The Strand, in the late 1880's was dubbed "The Wall Street of the Southwest." It was a street of opulent Victorian buildings, with five banks, wholesale houses, grocers, liquor and cigar dealers, cotton factors, commission merchants, insurance companies, printers and eight newspapers, dry goods companies, steam and sail ship agencies, auction houses, saloons, and sailor boarding houses.
At this time, Galveston was one of the richest cities in the world per capita. It boasted being the "third richest city in the United States in proportion to population" and efforts were being made to increase its sea port value. All major railroads served Galveston and 60 percent of the state's cotton crop was exported through its port. Before the end of the century, The Strand was not only the financial center of Galveston and Texas, but much of the Southwest as well.
The Strand – 1975 to present
More than 30 years ago, the Galveston Historical Foundation and George and Cynthia Mitchell began the process of bringing Galveston's downtown back to life through efforts to restore and preserve the architectural history of the area.
Galveston's downtown had thrived from the mid-1800's, weathered the 1900 Storm, and continued to function through the 1950's. However, economic decline in Galveston began in the 1960's and many of the historic downtown buildings fell into disrepair or were demolished. In the mid-1970's, the Mitchells saw the need to revive the downtown and preserve its history. They began with several buildings and by encouraging the Galveston Historical Foundation to play a prominent role in the preservation of buildings and homes on the Island. In 1985, to celebrate the renovation and grand opening of The Tremont House, an elegant European style hotel they restored in the downtown district, the Mitchells revived the annual Mardi Gras celebrations and parades, a 75-year old tradition in the city that had been lost during World War II.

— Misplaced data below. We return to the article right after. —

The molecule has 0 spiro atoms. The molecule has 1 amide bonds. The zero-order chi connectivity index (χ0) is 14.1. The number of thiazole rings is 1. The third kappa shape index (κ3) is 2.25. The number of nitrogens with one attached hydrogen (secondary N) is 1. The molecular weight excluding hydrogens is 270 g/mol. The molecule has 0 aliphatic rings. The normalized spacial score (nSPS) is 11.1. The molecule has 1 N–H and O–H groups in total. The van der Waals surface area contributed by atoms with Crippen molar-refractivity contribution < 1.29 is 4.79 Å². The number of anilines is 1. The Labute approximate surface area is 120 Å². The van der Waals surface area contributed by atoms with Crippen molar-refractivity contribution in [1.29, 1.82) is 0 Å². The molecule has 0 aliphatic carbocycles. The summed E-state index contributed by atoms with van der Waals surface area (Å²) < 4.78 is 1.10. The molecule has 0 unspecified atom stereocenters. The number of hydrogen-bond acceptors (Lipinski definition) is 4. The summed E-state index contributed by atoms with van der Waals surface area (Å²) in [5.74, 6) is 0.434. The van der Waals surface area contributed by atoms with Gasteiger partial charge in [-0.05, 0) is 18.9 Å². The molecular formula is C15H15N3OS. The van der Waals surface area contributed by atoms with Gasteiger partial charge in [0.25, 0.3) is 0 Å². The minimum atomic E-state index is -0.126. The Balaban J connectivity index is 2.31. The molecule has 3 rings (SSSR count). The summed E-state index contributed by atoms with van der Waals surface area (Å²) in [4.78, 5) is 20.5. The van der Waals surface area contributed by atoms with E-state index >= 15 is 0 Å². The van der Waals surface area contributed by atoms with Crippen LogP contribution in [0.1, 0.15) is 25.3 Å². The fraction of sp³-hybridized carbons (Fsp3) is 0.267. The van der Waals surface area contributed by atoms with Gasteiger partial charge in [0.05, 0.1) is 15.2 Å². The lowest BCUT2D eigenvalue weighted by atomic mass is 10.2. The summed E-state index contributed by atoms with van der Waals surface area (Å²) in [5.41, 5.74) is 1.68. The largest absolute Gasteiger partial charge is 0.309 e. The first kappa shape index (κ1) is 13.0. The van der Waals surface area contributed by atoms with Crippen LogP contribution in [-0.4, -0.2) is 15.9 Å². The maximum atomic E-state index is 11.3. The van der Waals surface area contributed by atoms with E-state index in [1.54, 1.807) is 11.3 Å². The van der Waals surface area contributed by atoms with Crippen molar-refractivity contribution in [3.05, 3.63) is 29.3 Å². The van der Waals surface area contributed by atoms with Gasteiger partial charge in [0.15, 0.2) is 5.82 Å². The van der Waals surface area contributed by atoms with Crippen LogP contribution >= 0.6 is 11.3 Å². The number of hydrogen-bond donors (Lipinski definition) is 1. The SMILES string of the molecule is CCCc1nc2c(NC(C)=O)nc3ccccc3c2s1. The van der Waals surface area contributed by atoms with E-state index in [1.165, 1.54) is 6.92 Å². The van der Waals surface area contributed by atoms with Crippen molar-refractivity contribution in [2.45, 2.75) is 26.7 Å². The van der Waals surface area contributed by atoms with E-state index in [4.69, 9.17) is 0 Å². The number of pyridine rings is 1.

The renaissance for the 36-block business district was slow, but proceeded with the persistence of the Mitchell's vision. The Downtown Revitalization Coalition was founded in 1984 when there were just 12 businesses in The Strand Historic District. Today there are more than 200 viable businesses. In 1996, the Downtown Revitalization Coalition merged with the Historic Strand Partnership to form the Historic Downtown Strand Partnership.
A major catalyst in the development of Galveston's historic downtown is the Tax Reinvestment Zone Program which funded $5 million in improvements to The Strand and surrounding areas. Improvements included pedestrian lighting, signage, graphics, and improvements to Post Office Street and Pier 21.
The buildings restored by the Mitchells were held to the highest standard of preservation practice, resulting in numerous awards from organizations such as the National Trust for Historic Preservation, the Houston AIA, and the Texas Society of Architects.